In spite of the snow that has been circulating in the air for the past few days, my mind is set on Spring! I finally placed my seed order last week and a box of seeds arrived in the mail a few days ago. Yay seeds!
I lusted over many exotic and new varieties of my favorite vegetables, but in the end, my 2012 garden will grow...
Chantenay Carrot - A stump carrot with deep orange center; very sweet. (Baker Creek Heirloom Seeds)
Parisienne Carrot - A small, round carrot from France. (Baker Creek Heirloom Seeds)
Tennis Ball Lettuce - A butterhead variety grown in the gardens of Thomas Jefferson at Monticello. (Seed Savers Exchange)
Merville des Quatre Saisons Lettuce - A French heirloom lettuce with beautiful reddish-tinted leaves. (Baker Creek Heirloom Seeds)
Rainbow Swiss Chard - With beautiful colored stalks, this chard is showy and delicious. (Baker Creek Heirloom Seeds)
Good Mother Stallard Pole Bean - A maroon/white dry bean; described as rich and meaty. (Seed Savers Exchange)
Contender Bean - A favorite from last year's garden, these beans are crisp, tasty, and produced by the bushel full! (Baker Creek Heirloom Seeds)
Striata d'Italia Zucchini - A popular Italian heirloom. (Baker Creek Heirloom Seeds)
Bush Slicer Cucumber - A container variety perfect for the patio. (Renee's Garden)
Bull's Blood Beet - A red beet with pink rings, described as sweet with delicious greens. (Baker Creek Heirloom Seeds)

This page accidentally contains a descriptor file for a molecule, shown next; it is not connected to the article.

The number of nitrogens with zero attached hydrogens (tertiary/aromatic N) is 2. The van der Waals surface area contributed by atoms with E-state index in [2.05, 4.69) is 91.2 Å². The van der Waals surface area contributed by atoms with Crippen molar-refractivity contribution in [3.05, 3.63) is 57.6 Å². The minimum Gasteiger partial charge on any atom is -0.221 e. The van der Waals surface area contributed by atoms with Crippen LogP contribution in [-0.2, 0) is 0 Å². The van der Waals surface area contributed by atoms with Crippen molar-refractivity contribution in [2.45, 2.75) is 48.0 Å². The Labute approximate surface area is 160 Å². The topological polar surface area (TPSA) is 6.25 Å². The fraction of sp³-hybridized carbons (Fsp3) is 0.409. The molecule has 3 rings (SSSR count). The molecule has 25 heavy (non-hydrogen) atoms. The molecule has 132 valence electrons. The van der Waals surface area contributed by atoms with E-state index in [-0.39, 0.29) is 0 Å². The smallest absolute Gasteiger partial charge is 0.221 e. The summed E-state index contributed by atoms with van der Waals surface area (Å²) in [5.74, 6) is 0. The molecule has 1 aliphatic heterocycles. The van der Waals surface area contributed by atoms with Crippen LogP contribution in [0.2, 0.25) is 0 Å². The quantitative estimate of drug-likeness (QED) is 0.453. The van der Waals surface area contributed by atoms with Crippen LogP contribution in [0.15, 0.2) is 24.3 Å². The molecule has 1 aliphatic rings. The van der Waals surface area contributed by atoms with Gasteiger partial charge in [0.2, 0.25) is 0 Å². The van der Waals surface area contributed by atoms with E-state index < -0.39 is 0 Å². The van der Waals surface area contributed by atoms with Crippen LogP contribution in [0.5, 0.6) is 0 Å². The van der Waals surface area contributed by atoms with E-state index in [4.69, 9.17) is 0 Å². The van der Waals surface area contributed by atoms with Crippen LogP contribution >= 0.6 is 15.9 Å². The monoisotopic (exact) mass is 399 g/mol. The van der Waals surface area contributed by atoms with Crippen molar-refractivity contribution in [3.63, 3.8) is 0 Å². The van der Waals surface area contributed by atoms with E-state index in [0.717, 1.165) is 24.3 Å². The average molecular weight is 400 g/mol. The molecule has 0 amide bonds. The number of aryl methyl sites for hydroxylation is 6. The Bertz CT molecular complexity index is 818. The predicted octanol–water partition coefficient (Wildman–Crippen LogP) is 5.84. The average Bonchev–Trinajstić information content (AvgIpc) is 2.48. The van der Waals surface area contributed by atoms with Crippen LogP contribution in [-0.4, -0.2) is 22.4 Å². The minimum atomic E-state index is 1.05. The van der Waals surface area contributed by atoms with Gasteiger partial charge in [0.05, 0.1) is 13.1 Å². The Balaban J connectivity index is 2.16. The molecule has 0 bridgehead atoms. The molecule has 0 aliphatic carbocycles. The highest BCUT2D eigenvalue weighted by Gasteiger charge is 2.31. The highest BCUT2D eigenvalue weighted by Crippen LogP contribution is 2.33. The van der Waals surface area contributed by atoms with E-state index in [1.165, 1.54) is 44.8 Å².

Chinese Red Meat Radish - With an amazing bright red interior, this radish is truly a show-stopper. (Baker Creek Heirloom Seeds)
Bull Nose Pepper - This medium-sized sweet pepper can be picked green or red; a favorite from the 1800s. (Seed Savers Exchange)
I will be saving some room for tomatoes, potatoes, flowers, and herbs, but those decisions are yet to come. This year, I am opting to purchase my tomatoes as seedlings because of last year's disaster with wilting disease. I also purchase my herbs as seedlings from a favorite vendor at my local farmer's market.
If I could pinpoint the one thing that truly makes my efforts at heirloom gardening worthwhile, I would have to say that I love their connection with the past. Heirlooms have a rich history all their one, one that's as delicious and juicy as the harvest itself. Over the next few weeks, I will be exploring the origins and history of each variety in this year's garden. There's nothing better than a good story to prime those taste buds for spring planting!